Stockholm, Feb.3(CED)–Ahead of the International Day of Zero Tolerance for Female Genital Mutilation (FGM), on 6 February 2023, High Representative of the Union for Foreign Affairs and Security Policy/Vice-President of the Commission, Josep Borrell, Vice-President for Values and Transparency, Věra Jourová, Vice-President for Demography and Democracy, Dubravka Šuica, Commissioner for Equality, Helena Dalli, and Commissioner for International Partnerships, Jutta Urpilainen, joined together to reaffirm the EU’s strong commitment to eradicate female genital mutilation worldwide and made the following statement:
“Female Genital Mutilation is a human rights violation and a form of violence against women and girls. FGM has no health benefits and causes life-long harm for women and girls.
It affects over 200 million people worldwide, of whom, 600,000 are estimated to live in Europe. We must take determined action to bring about change, eradicate this practice if we are to meet the Sustainable Development Goals (target 5.3) deadline of Zero FGM by 2030.
Transforming social and gender norms by partnering with men and boys is key to ending FGM. The EU has been supporting the UNFPA-UNICEF Joint Programme on the Elimination of Female Genital Mutilation with €18.5 million since 2016, establishing 1,758 coalitions of men and boys.
Last year, the Commission proposed EU-wide rules to combat violence against women. The new rules will include the criminalisation of FGM throughout the EU. This year, we will also present a recommendation on how to prevent harmful practices against women and girls in the first place.
Often FGM is not performed in the EU, but rather in a third country, where girls are brought for that purpose. As of March, police and border guards will be alerted when they are dealing with a person at risk of gender-based violence, including FGM, thanks to the upgraded Schengen Information System.
As we celebrate 75th anniversary of the Universal Declaration of Human Rights this year, it is due time for women and girls to be free from violence once and for all. It is our responsibility to protect their right to safety and bodily autonomy. FGM must end.”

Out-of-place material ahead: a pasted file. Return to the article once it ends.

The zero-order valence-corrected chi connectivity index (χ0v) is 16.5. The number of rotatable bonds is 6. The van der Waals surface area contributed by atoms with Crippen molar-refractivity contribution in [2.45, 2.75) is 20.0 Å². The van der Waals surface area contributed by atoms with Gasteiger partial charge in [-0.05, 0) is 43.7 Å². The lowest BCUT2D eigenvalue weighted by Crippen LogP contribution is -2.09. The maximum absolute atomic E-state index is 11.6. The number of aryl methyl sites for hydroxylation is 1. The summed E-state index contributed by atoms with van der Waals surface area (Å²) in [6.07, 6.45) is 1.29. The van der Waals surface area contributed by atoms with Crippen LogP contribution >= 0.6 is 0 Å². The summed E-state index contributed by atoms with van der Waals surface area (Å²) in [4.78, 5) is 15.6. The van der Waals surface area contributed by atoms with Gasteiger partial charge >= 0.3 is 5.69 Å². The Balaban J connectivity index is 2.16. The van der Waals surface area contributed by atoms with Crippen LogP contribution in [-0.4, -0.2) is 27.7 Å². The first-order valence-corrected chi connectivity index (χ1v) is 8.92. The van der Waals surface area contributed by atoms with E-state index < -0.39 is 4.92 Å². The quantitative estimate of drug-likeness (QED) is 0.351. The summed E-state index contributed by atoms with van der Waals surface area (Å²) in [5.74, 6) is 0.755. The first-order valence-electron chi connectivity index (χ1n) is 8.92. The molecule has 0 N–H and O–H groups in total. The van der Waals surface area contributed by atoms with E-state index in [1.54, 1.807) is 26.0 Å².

Female genital mutilation (FGM) comprises all procedures involving partial or total removal of the female external genitalia or other injury to the female genital organs for non-medical reasons, as defined by the World Health Organization. It is estimated that 190,000 girls in 17 European countries alone are at risk of being mutilated while 600,000 women are living with the consequences of FGM in Europe. Every year at least 20,000 women and girls are coming to Europe from FGM-risk countries as asylum seekers. FGM is carried out erroneously for a variety of cultural or social reasons on young girls between infancy and the age of 15. FGM constitutes a form of violence against women and girls; it has severe life-long physical and psychological consequences.
The European Commission is strongly committed to ending all forms of gender-based violence in line with the Union’s equality policies. This commitment is outlined within the EU Action Plan on Human Rights and Democracy 2020-2024, the EU Gender Equality Strategy 2020-2025, the EU Gender Action Plan III, and the EU Strategy on the Rights of the Child, which aims to end violence against children, including FGM both inside and outside the EU. In line with these policies and our commitment to end FGM in Europe and globally, we support and cooperate with survivors, affected families and communities, experts and policymakers.
Criminalisation of FGM is required under the Council of Europe Convention on preventing and combating violence against women and domestic violence. The Convention is signed by all EU Member States and has been ratified by 21 Member States so far. The Commission has been working together with the Council towards the EU’s accession to the Convention and remains fully committed to EU accession.